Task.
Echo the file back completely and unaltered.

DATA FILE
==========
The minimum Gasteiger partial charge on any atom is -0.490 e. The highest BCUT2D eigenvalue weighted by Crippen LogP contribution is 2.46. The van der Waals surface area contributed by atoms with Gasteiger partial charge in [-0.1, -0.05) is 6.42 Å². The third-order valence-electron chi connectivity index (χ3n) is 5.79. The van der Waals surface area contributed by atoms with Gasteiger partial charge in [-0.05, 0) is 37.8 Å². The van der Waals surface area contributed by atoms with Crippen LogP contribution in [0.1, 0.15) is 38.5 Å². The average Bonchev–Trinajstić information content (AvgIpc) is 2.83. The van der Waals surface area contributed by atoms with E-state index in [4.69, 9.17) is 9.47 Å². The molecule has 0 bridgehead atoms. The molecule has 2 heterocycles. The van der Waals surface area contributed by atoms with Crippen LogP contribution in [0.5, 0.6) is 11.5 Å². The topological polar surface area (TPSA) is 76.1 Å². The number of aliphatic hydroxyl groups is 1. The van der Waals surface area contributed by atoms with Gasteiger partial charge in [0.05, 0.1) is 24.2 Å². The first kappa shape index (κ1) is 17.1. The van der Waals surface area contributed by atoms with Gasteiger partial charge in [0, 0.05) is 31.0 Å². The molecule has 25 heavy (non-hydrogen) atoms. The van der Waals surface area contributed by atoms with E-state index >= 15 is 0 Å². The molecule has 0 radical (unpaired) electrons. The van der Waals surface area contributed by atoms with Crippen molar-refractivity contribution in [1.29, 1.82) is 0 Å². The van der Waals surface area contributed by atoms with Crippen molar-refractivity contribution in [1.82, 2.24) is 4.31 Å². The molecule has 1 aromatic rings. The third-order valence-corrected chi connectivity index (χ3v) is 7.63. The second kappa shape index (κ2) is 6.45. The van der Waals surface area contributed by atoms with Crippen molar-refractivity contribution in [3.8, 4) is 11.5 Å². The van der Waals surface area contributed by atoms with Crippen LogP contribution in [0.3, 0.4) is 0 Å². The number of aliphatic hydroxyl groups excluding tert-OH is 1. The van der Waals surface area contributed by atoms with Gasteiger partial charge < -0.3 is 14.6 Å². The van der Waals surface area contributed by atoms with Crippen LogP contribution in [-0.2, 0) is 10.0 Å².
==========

The minimum Gasteiger partial charge on any atom is -0.490 e. The highest BCUT2D eigenvalue weighted by Crippen LogP contribution is 2.46. The van der Waals surface area contributed by atoms with Gasteiger partial charge in [-0.1, -0.05) is 6.42 Å². The third-order valence-electron chi connectivity index (χ3n) is 5.79. The van der Waals surface area contributed by atoms with Gasteiger partial charge in [-0.05, 0) is 37.8 Å². The van der Waals surface area contributed by atoms with Crippen LogP contribution in [0.1, 0.15) is 38.5 Å². The average Bonchev–Trinajstić information content (AvgIpc) is 2.83. The van der Waals surface area contributed by atoms with E-state index in [4.69, 9.17) is 9.47 Å². The molecule has 0 bridgehead atoms. The molecule has 2 heterocycles. The van der Waals surface area contributed by atoms with Crippen LogP contribution in [0.5, 0.6) is 11.5 Å². The topological polar surface area (TPSA) is 76.1 Å². The number of aliphatic hydroxyl groups is 1. The van der Waals surface area contributed by atoms with Gasteiger partial charge in [0.05, 0.1) is 24.2 Å². The first kappa shape index (κ1) is 17.1. The van der Waals surface area contributed by atoms with Gasteiger partial charge in [0, 0.05) is 31.0 Å². The molecule has 25 heavy (non-hydrogen) atoms. The van der Waals surface area contributed by atoms with E-state index >= 15 is 0 Å². The molecule has 0 radical (unpaired) electrons. The van der Waals surface area contributed by atoms with Crippen molar-refractivity contribution in [1.29, 1.82) is 0 Å². The van der Waals surface area contributed by atoms with Crippen molar-refractivity contribution in [1.82, 2.24) is 4.31 Å². The molecule has 1 aromatic rings. The third-order valence-corrected chi connectivity index (χ3v) is 7.63. The second kappa shape index (κ2) is 6.45. The van der Waals surface area contributed by atoms with Crippen molar-refractivity contribution in [3.8, 4) is 11.5 Å². The van der Waals surface area contributed by atoms with Crippen LogP contribution in [0.3, 0.4) is 0 Å². The number of aliphatic hydroxyl groups excluding tert-OH is 1. The van der Waals surface area contributed by atoms with Gasteiger partial charge < -0.3 is 14.6 Å². The van der Waals surface area contributed by atoms with Crippen LogP contribution in [-0.2, 0) is 10.0 Å².